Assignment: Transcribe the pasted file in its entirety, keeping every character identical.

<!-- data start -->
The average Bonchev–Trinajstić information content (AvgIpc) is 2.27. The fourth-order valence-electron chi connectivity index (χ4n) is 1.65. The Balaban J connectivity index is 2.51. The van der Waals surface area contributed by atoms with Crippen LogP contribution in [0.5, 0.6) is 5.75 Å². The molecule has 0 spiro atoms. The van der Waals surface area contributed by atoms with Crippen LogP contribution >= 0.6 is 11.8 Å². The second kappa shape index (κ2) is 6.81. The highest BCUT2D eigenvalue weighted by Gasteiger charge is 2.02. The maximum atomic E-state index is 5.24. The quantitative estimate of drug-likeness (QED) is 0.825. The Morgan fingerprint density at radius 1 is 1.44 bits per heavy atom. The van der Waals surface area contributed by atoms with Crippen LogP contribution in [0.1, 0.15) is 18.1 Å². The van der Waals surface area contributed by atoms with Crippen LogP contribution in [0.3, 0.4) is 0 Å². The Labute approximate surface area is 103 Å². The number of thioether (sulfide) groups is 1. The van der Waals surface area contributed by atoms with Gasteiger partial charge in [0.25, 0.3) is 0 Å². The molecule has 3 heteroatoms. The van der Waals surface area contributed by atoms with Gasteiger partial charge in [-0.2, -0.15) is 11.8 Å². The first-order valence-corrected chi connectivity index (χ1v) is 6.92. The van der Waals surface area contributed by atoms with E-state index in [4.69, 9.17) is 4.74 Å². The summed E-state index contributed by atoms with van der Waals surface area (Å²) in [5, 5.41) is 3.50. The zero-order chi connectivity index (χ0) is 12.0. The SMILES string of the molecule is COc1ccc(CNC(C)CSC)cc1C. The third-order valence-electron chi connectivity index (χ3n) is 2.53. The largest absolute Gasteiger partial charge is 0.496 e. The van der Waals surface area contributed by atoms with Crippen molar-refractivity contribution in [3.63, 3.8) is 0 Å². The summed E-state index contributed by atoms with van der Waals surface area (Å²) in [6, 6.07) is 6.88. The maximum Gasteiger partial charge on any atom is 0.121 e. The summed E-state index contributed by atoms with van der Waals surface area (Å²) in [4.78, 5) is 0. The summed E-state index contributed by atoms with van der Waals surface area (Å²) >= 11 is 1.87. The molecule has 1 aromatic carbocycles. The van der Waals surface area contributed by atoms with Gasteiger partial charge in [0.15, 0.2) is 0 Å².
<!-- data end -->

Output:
The average Bonchev–Trinajstić information content (AvgIpc) is 2.27. The fourth-order valence-electron chi connectivity index (χ4n) is 1.65. The Balaban J connectivity index is 2.51. The van der Waals surface area contributed by atoms with Crippen LogP contribution in [0.5, 0.6) is 5.75 Å². The molecule has 0 spiro atoms. The van der Waals surface area contributed by atoms with Crippen LogP contribution >= 0.6 is 11.8 Å². The second kappa shape index (κ2) is 6.81. The highest BCUT2D eigenvalue weighted by Gasteiger charge is 2.02. The maximum atomic E-state index is 5.24. The quantitative estimate of drug-likeness (QED) is 0.825. The Morgan fingerprint density at radius 1 is 1.44 bits per heavy atom. The van der Waals surface area contributed by atoms with Crippen LogP contribution in [0.1, 0.15) is 18.1 Å². The van der Waals surface area contributed by atoms with Crippen LogP contribution in [0.3, 0.4) is 0 Å². The Labute approximate surface area is 103 Å². The number of thioether (sulfide) groups is 1. The van der Waals surface area contributed by atoms with Gasteiger partial charge in [0.25, 0.3) is 0 Å². The molecule has 3 heteroatoms. The van der Waals surface area contributed by atoms with Gasteiger partial charge in [-0.2, -0.15) is 11.8 Å². The first-order valence-corrected chi connectivity index (χ1v) is 6.92. The van der Waals surface area contributed by atoms with E-state index in [4.69, 9.17) is 4.74 Å². The summed E-state index contributed by atoms with van der Waals surface area (Å²) in [5, 5.41) is 3.50. The zero-order chi connectivity index (χ0) is 12.0. The SMILES string of the molecule is COc1ccc(CNC(C)CSC)cc1C. The third-order valence-electron chi connectivity index (χ3n) is 2.53. The largest absolute Gasteiger partial charge is 0.496 e. The van der Waals surface area contributed by atoms with Crippen molar-refractivity contribution in [3.63, 3.8) is 0 Å². The summed E-state index contributed by atoms with van der Waals surface area (Å²) in [6, 6.07) is 6.88. The maximum Gasteiger partial charge on any atom is 0.121 e. The summed E-state index contributed by atoms with van der Waals surface area (Å²) in [4.78, 5) is 0. The summed E-state index contributed by atoms with van der Waals surface area (Å²) >= 11 is 1.87. The molecule has 1 aromatic carbocycles. The van der Waals surface area contributed by atoms with Gasteiger partial charge in [0.15, 0.2) is 0 Å².